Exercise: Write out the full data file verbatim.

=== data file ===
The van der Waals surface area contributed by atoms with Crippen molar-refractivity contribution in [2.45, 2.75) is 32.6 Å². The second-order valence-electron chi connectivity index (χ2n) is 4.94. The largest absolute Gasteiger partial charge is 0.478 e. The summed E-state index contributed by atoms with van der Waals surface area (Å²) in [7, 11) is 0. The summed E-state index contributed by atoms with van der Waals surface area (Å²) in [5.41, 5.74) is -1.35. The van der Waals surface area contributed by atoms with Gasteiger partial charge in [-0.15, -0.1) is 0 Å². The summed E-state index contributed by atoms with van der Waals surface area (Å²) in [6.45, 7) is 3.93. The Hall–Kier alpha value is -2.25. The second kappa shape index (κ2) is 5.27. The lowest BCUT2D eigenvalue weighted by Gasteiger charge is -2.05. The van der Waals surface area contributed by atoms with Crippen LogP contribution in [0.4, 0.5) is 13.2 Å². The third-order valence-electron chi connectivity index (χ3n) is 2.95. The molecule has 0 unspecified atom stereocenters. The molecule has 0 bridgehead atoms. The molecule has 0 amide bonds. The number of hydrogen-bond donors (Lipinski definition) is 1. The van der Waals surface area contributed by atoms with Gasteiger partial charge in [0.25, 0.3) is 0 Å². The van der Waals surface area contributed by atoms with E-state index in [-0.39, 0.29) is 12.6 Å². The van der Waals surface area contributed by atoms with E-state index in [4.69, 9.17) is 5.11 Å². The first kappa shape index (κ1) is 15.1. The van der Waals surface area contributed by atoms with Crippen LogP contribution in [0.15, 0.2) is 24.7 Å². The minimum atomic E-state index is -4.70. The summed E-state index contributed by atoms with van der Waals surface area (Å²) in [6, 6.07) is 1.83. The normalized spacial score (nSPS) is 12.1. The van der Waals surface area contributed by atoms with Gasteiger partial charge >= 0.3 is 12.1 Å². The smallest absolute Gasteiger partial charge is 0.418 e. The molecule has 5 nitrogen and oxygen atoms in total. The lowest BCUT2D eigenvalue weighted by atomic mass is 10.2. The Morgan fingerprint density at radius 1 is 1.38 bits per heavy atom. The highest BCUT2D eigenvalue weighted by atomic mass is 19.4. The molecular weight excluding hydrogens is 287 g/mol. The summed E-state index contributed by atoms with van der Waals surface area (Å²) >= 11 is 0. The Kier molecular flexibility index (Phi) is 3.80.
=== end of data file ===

The van der Waals surface area contributed by atoms with Crippen molar-refractivity contribution in [2.45, 2.75) is 32.6 Å². The second-order valence-electron chi connectivity index (χ2n) is 4.94. The largest absolute Gasteiger partial charge is 0.478 e. The summed E-state index contributed by atoms with van der Waals surface area (Å²) in [7, 11) is 0. The summed E-state index contributed by atoms with van der Waals surface area (Å²) in [5.41, 5.74) is -1.35. The van der Waals surface area contributed by atoms with Gasteiger partial charge in [-0.15, -0.1) is 0 Å². The summed E-state index contributed by atoms with van der Waals surface area (Å²) in [6.45, 7) is 3.93. The Hall–Kier alpha value is -2.25. The second kappa shape index (κ2) is 5.27. The lowest BCUT2D eigenvalue weighted by Gasteiger charge is -2.05. The van der Waals surface area contributed by atoms with Crippen LogP contribution in [0.4, 0.5) is 13.2 Å². The third-order valence-electron chi connectivity index (χ3n) is 2.95. The molecule has 0 unspecified atom stereocenters. The molecule has 0 bridgehead atoms. The molecule has 0 amide bonds. The number of hydrogen-bond donors (Lipinski definition) is 1. The van der Waals surface area contributed by atoms with Gasteiger partial charge in [0.25, 0.3) is 0 Å². The van der Waals surface area contributed by atoms with E-state index in [-0.39, 0.29) is 12.6 Å². The van der Waals surface area contributed by atoms with E-state index in [4.69, 9.17) is 5.11 Å². The first kappa shape index (κ1) is 15.1. The van der Waals surface area contributed by atoms with Crippen LogP contribution in [0.15, 0.2) is 24.7 Å². The minimum atomic E-state index is -4.70. The summed E-state index contributed by atoms with van der Waals surface area (Å²) in [6, 6.07) is 1.83. The normalized spacial score (nSPS) is 12.1. The van der Waals surface area contributed by atoms with Gasteiger partial charge >= 0.3 is 12.1 Å². The smallest absolute Gasteiger partial charge is 0.418 e. The molecule has 5 nitrogen and oxygen atoms in total. The lowest BCUT2D eigenvalue weighted by atomic mass is 10.2. The Morgan fingerprint density at radius 1 is 1.38 bits per heavy atom. The highest BCUT2D eigenvalue weighted by atomic mass is 19.4. The molecular weight excluding hydrogens is 287 g/mol. The summed E-state index contributed by atoms with van der Waals surface area (Å²) >= 11 is 0. The Kier molecular flexibility index (Phi) is 3.80.